Estimates suggest that there are 11 million to 13 million Mexican citizens currently living in the United States illegally. Millions more emigrated previously and are now U.S. citizens.
A recent poll revealed that one-third of Mexicans (34 percent) would like to emigrate to the United States. With Mexico having a population of about 130 million, that amounts to some 44 million would-be immigrants.
Such massive potential emigration into the United States makes no sense.
First, Mexico is a naturally rich country. It ranks 19th in the world in proven oil reserves and is currently the 12th-largest oil producer. Mexico certainly has significantly more natural advantages than do far wealthier per capita Singapore, Taiwan, or Chile.
Mexico also is one of the world’s most popular tourist destinations and earns billions in foreign exchange from visitors. It enjoys a temperate climate, is rich in minerals, and has millions of acres of fertile farmland and a long coastline.
In addition to being strategically located as a bridge between North America and South America, Mexico has ports on both the Atlantic and Pacific oceans.
It is not an overcrowded country: Mexico ranks in the lower half of the world in population density. Too many people and too little land are certainly not the reasons why millions of Mexicans either emigrate or wish to emigrate to the United States.
Second, popular progressive narratives in both Mexico and the United States cite America for all sorts of pathologies, past and present. The United States is often damned for prior colonialism and imperialism, as well as current racism and xenophobia.
Why, then, would millions of people south of the border leave their own homeland and potentially risk their lives to encounter a strange culture and language, to live in such a purportedly inhospitable place, and to adopt an antithetical system based on supposedly toxic European and Protestant traditions?
The answers to these two paradoxes are as obvious as they are politically incorrect and therefore seldom voiced. Life in Mexico is relatively poor, dangerous, and often unfree. In contrast, the United States is rich, generous, and secure.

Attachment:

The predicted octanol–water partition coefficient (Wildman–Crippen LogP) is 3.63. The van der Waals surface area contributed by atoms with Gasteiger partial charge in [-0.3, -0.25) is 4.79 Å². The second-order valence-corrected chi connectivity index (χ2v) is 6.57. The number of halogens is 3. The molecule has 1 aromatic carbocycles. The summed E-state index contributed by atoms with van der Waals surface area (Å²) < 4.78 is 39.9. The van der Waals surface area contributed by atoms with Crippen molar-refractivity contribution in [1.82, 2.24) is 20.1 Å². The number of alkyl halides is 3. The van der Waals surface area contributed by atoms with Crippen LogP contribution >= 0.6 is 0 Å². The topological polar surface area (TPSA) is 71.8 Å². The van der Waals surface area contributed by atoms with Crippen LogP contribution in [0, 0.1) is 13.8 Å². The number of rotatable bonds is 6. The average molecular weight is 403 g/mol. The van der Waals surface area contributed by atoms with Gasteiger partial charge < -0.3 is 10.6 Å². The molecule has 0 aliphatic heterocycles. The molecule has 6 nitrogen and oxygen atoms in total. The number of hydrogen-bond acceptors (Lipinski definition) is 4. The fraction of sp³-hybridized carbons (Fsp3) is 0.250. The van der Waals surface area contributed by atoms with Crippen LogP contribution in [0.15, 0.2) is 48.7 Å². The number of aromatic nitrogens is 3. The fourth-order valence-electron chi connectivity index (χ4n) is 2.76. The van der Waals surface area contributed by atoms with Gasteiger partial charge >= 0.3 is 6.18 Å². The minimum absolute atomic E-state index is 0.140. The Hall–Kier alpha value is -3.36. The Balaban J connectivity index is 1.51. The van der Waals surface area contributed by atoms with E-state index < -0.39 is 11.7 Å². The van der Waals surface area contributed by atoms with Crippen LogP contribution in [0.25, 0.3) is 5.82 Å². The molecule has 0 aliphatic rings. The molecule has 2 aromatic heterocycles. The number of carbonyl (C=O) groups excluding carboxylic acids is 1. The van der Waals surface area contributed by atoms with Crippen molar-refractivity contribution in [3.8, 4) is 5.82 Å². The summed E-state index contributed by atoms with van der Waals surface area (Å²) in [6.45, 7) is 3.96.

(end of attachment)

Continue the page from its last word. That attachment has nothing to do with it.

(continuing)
Mexico—unlike, say, Japan or Switzerland, which are far less naturally endowed and yet far wealthier—has never fully adopted Western paradigms of free-market economics, constitutionally protected free speech, due process, gender equity, private property rights, an autonomous press, government transparency, an independent judiciary, and religious diversity and tolerance.
To the degree that Mexico can make strides toward these goals, its population will stabilize and become more affluent—and also become less likely to emigrate.
More importantly, millions of Mexican citizens recognize (at least privately) that the United States is not the bogeyman of mostly elite critiques. Instead, it is one of the world’s rare multiracial, equal-opportunity societies. It is generous with its entitlements even to those who cross its border illegally, and far more meritocratic than most of the world’s highly tribal societies.
Maybe that is why millions of impoverished people from Mexico have left their homes in expectation that they will be treated far better as foreign, non-English speakers in a strange land than they will at home by their own government.
Indeed, if the U.S. treated immigrants in the fashion that Mexico does, then Mexican citizens would probably never emigrate to the U.S.
In sum, illegal immigration is both logical and nonsensical.
After all, the Mexican government is quick to fault the U.S., but it is rarely introspective. It does not explain publicly why its own citizens wish to flee the country where they were born—or why they are eager to enter a country that is so often ridiculed by the Mexican press and government.
Mexico apparently does not take care of its own citizens. But once they arrive inside the U.S., Mexico suddenly becomes an advocate for their welfare. No wonder: Mexican expatriates send back an estimated $30 billion a year in remittances.
Real and would-be emigrants themselves also act ironically.
On both sides of the border, they often fault the U.S. and demand that U.S. immigration law be suspended—but only in their case.
Emigrating Mexican citizens wave Mexican flags at the border as they try to enter America, while their counterparts inside the U.S. do the same when they protest being sent back home.
Apparently, no one in Mexico or in the U.S. ever wishes to admit that Mexican citizens really like the United States—apparently far more than they do their own homeland.
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